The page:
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Overall Rating

Awesome: 6.25%
Worth A Look: 0%
Average: 6.25%
Pretty Bad62.5%
Total Crap: 25%

4 reviews, 8 user ratings

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by Brett Gallman

"A dull convergence of familiar ideas."
2 stars

When you're a teenager, it only feels like the end of the world at times, but Young Adult novels have magnified that apocalyptic angst to literal proportions. If Hollywood intends on opening their own division in this cottage industry, then "Divergent" already feels like an obligatorily assembled product right off of the assembly line, one that's been cobbled out of so many familiar parts that it never finds its own voice.

Which is sort of anathema to the point, isn't it? "Divergent" imagines yet another dystopia in a post-apocalyptic future left ravaged by "The War," where society has reassembled itself into a glorified caste system composed of five factions, each with their specific function in society. One is born into a faction but eventually has the freedom to choose a new one during a ritual that's aided by a futuristic aptitude test. For Tris (Shailene Woodley), the test is no help, as she's an oddity--a Divergent--who doesn't neatly fit into any of the factions, and she's left with a difficult choice: to stay with her home faction, Abnegation (the altruistic group that also governs), or strike off on her own and join another?

Having been in awe of the Dauntless clan since birth, she chooses the latter option and joins up with the military faction, where she essentially finds herself to be the runt of the litter and struggles to earn the respect of the group's leaders, Four (Theo James) and Eric (Jai Courtney). Those who missed last year's adaptation of "Ender's Game" essentially get a mulligan for this portion of the film, as Tris trains before eventually ascending the ranks and securing a place within the group. For audiences, it's one of many bouts with deja vu, particularly when she begins to make friends and then falls for Four (mercifully and wisely, "Divergent" at least has the good sense to forego the well-worn love triangle trope).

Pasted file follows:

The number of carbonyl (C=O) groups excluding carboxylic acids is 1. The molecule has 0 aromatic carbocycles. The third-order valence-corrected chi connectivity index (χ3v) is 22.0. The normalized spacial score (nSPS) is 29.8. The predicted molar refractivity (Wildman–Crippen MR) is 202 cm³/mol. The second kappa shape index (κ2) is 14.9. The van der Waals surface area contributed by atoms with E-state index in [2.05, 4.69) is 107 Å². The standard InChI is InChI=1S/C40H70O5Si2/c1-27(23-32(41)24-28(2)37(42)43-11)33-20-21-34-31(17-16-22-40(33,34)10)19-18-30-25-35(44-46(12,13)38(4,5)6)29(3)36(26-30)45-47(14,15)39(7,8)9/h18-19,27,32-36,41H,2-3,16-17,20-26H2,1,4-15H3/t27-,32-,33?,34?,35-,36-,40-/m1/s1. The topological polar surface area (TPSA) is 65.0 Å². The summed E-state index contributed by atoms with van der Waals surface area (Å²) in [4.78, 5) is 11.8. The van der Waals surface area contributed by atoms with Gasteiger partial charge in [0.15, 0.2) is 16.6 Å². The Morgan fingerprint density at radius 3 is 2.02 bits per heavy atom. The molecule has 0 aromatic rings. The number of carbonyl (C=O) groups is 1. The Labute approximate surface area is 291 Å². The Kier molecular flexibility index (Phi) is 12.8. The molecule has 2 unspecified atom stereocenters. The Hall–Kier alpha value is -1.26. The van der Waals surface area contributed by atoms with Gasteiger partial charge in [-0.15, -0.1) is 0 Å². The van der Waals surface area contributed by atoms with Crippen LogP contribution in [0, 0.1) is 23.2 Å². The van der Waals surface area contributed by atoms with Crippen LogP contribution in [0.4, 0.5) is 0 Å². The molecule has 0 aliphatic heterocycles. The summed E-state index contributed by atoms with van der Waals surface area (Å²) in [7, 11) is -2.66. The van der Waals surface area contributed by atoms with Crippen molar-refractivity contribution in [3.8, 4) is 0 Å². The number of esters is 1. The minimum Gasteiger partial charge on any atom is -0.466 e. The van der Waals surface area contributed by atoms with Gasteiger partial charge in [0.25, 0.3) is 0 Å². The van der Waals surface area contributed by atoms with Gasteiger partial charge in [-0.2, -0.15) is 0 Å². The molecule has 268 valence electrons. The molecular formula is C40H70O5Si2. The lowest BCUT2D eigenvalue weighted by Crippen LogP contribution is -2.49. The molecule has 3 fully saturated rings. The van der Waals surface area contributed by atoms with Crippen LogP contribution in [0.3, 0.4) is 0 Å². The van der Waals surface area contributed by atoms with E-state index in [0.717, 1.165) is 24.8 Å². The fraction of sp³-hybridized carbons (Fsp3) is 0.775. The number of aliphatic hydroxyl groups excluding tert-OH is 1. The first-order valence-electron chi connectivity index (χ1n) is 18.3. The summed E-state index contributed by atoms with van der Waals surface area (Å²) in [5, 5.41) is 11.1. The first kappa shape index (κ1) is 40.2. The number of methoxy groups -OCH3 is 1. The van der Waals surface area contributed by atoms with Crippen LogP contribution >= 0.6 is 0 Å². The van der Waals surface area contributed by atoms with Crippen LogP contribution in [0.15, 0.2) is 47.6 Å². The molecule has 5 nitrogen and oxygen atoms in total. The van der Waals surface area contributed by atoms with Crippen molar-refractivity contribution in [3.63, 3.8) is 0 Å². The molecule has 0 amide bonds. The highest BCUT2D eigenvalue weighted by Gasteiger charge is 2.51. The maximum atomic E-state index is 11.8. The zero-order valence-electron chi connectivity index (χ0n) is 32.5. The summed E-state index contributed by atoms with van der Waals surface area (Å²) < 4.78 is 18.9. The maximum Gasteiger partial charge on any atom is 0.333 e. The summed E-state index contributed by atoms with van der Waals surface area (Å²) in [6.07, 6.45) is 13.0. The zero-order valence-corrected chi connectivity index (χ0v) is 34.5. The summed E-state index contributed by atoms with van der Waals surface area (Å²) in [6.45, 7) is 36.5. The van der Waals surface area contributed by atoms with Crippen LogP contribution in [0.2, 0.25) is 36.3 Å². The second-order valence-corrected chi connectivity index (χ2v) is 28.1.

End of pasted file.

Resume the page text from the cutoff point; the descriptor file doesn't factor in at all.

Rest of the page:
It's Hogwarts meets every disaffected teenage romance you've ever seen, but the most important information and source of conflict is only hinted at until the story finally gets the laborious training stuff out of the way: being Divergent doesn't make you some special snowflake in the eyes of society but rather some sort of anomaly that must be cleansed with lethal force. In fact, the Erudite faction, headed by Jeanine Matthews (Kate Winslet), has made it a policy alongside their insidious plot to overthrow Abnegation.

With such a scattershot approach, "Divergent" can't help but reveal a thematic richness--or at least the potential for it. Everything from class warfare to ideological dissent is hinted at, as homeless, faction-less hordes gather in the streets, shunned by much of society while the other factions debate over the best course of action. Abnegation and Erudite take center stage, with the latter accusing the former of corruption, but it's a conflict that's undeveloped and reduced to black and white battle-lines: Erudite are the scheming bad guys, Abnegation the selfless do-gooders, a setup that uncomfortably smacks of anti-intellectualism and sides with the folks who mean well (though, to be fair, there's an oddly dark subplot involving Abnegation's leader that introduces a shade of grey that will presumably be explored in the sequel).